1 INTRODUCTIONThe aim of channel encoding theory is to find codes which transmit quickly, contain many valid code words and can correct or at least detect many errors. These aims are mutually exclusive however, so different codes are optimal for different applications. The needed properties of this code mainly depend on the probability of errors happening during transmission. The term algebraic coding theory denotes the sub-field of coding theory where the properties of codes are expressed in algebraic terms and then further researched. Algebraic Coding theory, is basically divided into two major types of codes 1. Linear block codes 2. Convolution codes 1.1 FEATURES OF CHANNEL CODING Information theory tells us that for optimal communications we should design long sequences of signals, with maximum separation among them; and at the receiver we should perform decision making over such long signals rather than individual bits or symbols. If this process is done properly, then the message error probability will decrease exponentially with sequence length, n provided that the rate R is less than R0, which in turn is less than the Shannon Capacity.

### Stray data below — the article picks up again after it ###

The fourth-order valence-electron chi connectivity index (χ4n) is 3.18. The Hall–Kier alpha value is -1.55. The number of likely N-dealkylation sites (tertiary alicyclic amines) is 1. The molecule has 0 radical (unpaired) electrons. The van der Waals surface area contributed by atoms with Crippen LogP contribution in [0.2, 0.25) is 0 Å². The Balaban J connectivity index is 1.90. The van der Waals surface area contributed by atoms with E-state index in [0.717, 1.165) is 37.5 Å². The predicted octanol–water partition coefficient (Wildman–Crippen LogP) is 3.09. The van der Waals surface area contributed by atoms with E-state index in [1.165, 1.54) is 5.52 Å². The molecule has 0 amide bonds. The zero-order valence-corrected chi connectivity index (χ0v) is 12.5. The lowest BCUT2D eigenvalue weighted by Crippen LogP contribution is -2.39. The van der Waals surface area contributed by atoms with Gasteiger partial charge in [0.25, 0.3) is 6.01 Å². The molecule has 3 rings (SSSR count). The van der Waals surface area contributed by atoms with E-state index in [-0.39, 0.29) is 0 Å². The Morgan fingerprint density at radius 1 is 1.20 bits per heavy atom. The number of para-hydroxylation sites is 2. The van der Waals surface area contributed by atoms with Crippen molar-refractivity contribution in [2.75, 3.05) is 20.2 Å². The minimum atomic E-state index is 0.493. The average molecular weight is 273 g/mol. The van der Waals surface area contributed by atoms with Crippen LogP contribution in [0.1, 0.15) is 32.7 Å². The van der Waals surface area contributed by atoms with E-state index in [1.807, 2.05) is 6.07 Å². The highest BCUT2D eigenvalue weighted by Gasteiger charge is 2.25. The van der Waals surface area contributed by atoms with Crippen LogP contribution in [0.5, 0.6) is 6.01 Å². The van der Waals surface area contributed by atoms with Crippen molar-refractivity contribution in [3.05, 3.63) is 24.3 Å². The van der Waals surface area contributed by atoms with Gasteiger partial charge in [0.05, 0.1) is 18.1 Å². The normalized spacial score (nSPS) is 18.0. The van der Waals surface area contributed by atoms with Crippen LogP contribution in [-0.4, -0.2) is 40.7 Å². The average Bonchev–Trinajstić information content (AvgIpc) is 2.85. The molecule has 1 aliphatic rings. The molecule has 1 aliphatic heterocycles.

2 d min
This is the idea behind coding. In conventional coding, the coding is separate from modulation. Coding occurs at the digital level, before modulation and generally involves adding bits to the input sequence. The resultant redundancy requires added bandwidth. At the receiver, hard decoding occurs after demodulation. The decoding operation is based on hard decisions, since a digital bit (or symbol) stream fees the decoder and is either in error or not. Decoding can also be done based on the analog received samples, and this is called soft decoding. The theoretical loss due to hard [vs. soft] decoding leads to a ~2dB performance loss.
1.2 TCM INTRODUCTION 5